To be clear, setting our sights on spike has served us well. The vaccines we’ve built against the coronavirus continue to be astoundingly effective shields against disease largely because the protein is such an excellent teaching tool for an immune system that’s readying itself to duel. Spike, which helps the virus unlock and enter human cells, is one of the pathogen’s most salient and dangerous features, certainly among the first that will be spotted by immune cells and molecules on patrol.

Vaccines that teach the immune system to recognize the spike will, in all likelihood, be vaccines that teach the immune system to act effectively, and fast—quickly enough, perhaps, to waylay an invading virus before it even has a chance to break into cells. This process, called neutralization, is carried out by specific types of antibodies, and it holds a venerated status in the field of vaccinology, David Martinez, a vaccine expert at the University of North Carolina at Chapel Hill, told me. Once a vaccinated person produces enough neutralizing antibodies, so the theory goes, they need little else to stave off sickness. And the spike protein appears to be top-notch antibody bait. “Spike is here to stay—it is absolutely necessary,” Smita Iyer, an immunologist at UC Davis, told me.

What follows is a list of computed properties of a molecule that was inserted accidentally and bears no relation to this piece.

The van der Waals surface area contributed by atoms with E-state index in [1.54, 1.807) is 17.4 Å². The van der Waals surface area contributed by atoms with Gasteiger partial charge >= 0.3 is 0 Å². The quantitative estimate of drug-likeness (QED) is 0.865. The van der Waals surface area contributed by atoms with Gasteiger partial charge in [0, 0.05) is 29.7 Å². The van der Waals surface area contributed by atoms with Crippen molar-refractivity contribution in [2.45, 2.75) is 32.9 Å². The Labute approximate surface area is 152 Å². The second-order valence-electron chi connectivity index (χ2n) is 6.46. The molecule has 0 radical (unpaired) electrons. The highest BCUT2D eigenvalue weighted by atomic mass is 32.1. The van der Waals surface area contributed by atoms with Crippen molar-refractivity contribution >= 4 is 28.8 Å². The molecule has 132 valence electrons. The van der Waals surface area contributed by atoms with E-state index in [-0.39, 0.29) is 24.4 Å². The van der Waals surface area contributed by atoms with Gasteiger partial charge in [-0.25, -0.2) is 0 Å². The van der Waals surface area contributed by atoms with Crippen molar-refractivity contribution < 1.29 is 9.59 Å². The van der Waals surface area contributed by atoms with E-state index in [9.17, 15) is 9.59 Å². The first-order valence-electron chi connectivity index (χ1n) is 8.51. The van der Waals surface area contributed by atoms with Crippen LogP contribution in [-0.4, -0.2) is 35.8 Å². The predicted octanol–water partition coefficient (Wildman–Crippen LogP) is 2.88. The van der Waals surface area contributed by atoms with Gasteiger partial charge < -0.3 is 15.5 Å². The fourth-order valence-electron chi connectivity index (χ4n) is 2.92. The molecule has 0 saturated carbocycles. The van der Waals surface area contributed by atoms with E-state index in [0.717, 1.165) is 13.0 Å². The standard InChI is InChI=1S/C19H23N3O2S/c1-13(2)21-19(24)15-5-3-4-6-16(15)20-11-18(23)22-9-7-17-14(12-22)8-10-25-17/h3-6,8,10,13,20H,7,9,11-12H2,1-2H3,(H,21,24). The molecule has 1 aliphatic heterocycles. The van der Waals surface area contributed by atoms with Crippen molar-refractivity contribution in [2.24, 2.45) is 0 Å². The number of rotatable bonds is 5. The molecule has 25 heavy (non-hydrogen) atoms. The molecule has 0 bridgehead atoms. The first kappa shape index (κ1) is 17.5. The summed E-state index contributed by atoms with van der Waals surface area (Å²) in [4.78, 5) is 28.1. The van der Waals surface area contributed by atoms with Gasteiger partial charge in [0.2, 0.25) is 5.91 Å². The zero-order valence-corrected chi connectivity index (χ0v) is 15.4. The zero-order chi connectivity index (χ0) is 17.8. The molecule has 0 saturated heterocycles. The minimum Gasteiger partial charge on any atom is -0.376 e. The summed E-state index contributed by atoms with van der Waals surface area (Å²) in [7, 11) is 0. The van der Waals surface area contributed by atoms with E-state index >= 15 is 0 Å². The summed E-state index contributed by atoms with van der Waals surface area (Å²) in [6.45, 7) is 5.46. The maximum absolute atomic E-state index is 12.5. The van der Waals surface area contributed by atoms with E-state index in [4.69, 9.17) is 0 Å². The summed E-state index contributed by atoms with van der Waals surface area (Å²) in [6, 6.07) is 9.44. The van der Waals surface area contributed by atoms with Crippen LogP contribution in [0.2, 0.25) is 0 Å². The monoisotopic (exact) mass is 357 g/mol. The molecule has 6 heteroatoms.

But although antibodies zero in on targets with laser-sharp precision, they are easily discombobulated by change: Even subtle shifts in the spike’s structure can make it harder for molecules to glom on to the surface of the virus and bring it to heel. Antibody-dodging variants of the virus, each carrying slightly rejiggered versions of spike, have now appeared in several countries, including South Africa, Brazil, India, and the United States; more will certainly follow.

None of our current vaccines has yet been completely nullified by a coronavirus variant, and vaccine makers such as Moderna and Pfizer are planning to cook up additional shots containing tweaked, variant-conscious versions of spike. The problem is, strategies like these could quickly lock us into a woefully mismatched fencing bout: Microbes mutate much faster than humans invent vaccines, and with every new thrust, we’ll have time only to parry in return. When spike operates alone, it creates an obvious immunological loophole through which a virus might slip.

There’s another solution. We could simply give the immune system more hunks of the virus to target. Several vaccines containing whole coronavirus particles—which have been chemically incapacitated so they can’t cause true infections—have already been authorized, including a couple made by the Chinese company Sinopharm. Whole-virus vaccines, however, can be a pain to produce, and have delivered mixed results in the past.

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